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Plant Profile: Levant Cotton (Gossypium herbaceum)

Native to the semi-arid regions of northern Africa, Asia Minor and India, this perennial shrub is a member of the mallow family, Malvaceae, that also includes  coffee, okra, and hollyhock.   It grows 2-6′ tall and wide, and has wide hairy leaves with 3-7 lobes, heart-shaped bases, and long red-tinged petioles.  Flowers 2-2.5″ across appear in summer and have 5 yellow to white petals with purple spots at their base.  The flowers give way to globose pods called bolls that burst open in hot weather to expose  seeds with 2″ long cotton fibers attached.  Plants are not considerered ornamentally valuable but are often grown as annuals for their medicinal, culinary, and fiber potential.  The fibers, however, are shorter and more yellow than those of the upland/Mexican cotton (G. hirsutum) which supplies most of the  fiber for cloth.  Levant cotton is moderately salt tolerant but needs protection from wind.  The genus name, Gossypium, comes from the Greek name for the plant, γοσσύπιον. The specific epithet, herbaceum, comes from the Latin word herba meaning grass or herbage, and refers to the soft nature of the stem in contrast to the woody stem of trees and some  other shrubs.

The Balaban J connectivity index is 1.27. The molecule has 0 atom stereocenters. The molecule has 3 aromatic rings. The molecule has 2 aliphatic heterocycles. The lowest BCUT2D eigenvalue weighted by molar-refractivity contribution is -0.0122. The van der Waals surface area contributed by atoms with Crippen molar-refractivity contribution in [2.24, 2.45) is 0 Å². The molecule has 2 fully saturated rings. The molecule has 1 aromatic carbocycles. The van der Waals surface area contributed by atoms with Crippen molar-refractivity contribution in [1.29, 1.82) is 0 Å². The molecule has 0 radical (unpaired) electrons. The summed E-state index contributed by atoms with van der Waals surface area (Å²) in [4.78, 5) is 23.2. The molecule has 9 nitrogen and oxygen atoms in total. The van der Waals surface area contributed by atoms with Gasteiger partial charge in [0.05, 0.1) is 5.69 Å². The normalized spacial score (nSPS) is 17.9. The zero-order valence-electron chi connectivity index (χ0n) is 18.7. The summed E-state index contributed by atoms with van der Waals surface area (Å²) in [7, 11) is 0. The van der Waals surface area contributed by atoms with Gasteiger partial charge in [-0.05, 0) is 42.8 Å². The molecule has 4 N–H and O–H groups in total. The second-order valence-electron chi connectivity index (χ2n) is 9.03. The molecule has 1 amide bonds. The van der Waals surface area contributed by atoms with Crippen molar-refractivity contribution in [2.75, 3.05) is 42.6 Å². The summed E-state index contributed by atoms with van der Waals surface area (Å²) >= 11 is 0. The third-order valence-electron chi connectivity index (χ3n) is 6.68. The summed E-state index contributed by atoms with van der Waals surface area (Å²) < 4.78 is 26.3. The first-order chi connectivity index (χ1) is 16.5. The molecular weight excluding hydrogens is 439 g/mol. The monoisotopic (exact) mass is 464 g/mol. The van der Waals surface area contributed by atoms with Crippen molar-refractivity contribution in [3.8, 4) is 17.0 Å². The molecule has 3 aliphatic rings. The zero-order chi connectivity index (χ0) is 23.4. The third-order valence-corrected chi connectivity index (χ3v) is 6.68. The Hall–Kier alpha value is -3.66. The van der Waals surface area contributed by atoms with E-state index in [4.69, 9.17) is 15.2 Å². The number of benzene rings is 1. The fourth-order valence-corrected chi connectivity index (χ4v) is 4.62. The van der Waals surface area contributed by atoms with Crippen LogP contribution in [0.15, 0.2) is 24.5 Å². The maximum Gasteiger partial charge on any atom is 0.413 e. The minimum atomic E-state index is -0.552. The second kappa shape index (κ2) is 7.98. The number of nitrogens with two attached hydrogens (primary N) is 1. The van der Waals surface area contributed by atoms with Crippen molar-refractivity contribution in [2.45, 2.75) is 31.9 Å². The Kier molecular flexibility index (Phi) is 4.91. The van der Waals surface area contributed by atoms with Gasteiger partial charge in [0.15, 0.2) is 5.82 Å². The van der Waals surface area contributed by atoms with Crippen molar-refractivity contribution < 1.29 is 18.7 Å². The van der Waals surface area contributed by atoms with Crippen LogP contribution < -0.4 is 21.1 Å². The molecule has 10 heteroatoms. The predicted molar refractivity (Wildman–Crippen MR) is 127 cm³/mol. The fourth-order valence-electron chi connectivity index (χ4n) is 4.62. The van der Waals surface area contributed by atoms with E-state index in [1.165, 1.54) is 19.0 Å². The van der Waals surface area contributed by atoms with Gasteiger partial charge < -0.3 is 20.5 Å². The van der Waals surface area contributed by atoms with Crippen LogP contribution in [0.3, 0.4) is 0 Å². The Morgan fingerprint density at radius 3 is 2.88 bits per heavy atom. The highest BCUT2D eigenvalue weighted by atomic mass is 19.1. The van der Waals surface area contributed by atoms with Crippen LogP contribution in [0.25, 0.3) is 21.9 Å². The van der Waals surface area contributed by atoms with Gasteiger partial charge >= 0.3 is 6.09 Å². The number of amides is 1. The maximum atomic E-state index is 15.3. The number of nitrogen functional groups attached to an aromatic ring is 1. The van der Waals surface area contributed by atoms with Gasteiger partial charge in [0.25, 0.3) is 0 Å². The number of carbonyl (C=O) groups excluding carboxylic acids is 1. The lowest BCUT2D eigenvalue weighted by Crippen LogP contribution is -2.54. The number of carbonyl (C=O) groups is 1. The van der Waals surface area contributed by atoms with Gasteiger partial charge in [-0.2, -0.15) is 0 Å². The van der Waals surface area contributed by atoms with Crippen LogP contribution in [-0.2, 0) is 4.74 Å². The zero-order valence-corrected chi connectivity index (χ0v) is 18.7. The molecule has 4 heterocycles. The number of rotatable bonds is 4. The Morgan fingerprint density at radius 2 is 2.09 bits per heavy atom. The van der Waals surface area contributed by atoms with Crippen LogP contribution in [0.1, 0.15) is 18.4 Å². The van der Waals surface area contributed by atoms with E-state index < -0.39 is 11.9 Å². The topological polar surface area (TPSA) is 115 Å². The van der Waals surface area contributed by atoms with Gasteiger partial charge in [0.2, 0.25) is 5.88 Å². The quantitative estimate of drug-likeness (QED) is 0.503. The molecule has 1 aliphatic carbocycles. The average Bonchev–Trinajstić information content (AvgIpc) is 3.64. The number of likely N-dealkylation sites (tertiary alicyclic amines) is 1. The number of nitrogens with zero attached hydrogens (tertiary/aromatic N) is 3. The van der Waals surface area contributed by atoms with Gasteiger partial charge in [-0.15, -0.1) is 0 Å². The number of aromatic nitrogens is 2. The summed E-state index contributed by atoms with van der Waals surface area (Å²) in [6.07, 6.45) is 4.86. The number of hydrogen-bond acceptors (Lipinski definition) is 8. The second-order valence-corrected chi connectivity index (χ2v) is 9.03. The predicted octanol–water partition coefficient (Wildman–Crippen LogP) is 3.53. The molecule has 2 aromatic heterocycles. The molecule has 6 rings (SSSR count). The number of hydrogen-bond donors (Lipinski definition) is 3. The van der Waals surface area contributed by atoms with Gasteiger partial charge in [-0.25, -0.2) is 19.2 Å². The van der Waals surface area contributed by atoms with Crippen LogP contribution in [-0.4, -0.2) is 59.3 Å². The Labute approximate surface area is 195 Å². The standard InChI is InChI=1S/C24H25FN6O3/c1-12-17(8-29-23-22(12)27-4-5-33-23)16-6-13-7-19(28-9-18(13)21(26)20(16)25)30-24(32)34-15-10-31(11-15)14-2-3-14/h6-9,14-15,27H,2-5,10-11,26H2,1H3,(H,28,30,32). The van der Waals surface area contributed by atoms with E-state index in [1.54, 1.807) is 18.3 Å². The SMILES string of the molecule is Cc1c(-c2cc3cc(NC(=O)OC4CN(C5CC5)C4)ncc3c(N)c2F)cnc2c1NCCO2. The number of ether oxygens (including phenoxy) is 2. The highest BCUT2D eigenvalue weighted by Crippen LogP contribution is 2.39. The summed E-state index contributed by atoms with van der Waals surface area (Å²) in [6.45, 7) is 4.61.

Type: Perennial shrub

Outstanding Feature: Fibers on seeds

Form: Rounded

Growth Rate: Rapid

Bloom: Summer flowers 2-2.5″ across have 5 yellow to white petals with purple spots at their base.

Size:  2-6′ H x 2-6′ W

Light: Full sun

Soil: Fertile, medium moist, well drained soil in areas with long hot summers with moderate rainfall followed by a drier period for harveting

Hardiness: Zones 9-11

Care:  Water during dry spells.

Pests and Diseases:  Susceptible to numerous pests and diseases including boll weevils, bollworms, cutworms, armyworms, cotton aphids, whiteflies, thrips, loopers, nematodes, wilts and rots.

Propagation: Seed, cuttings, grafting, budding

Photo Credit: Wikipedia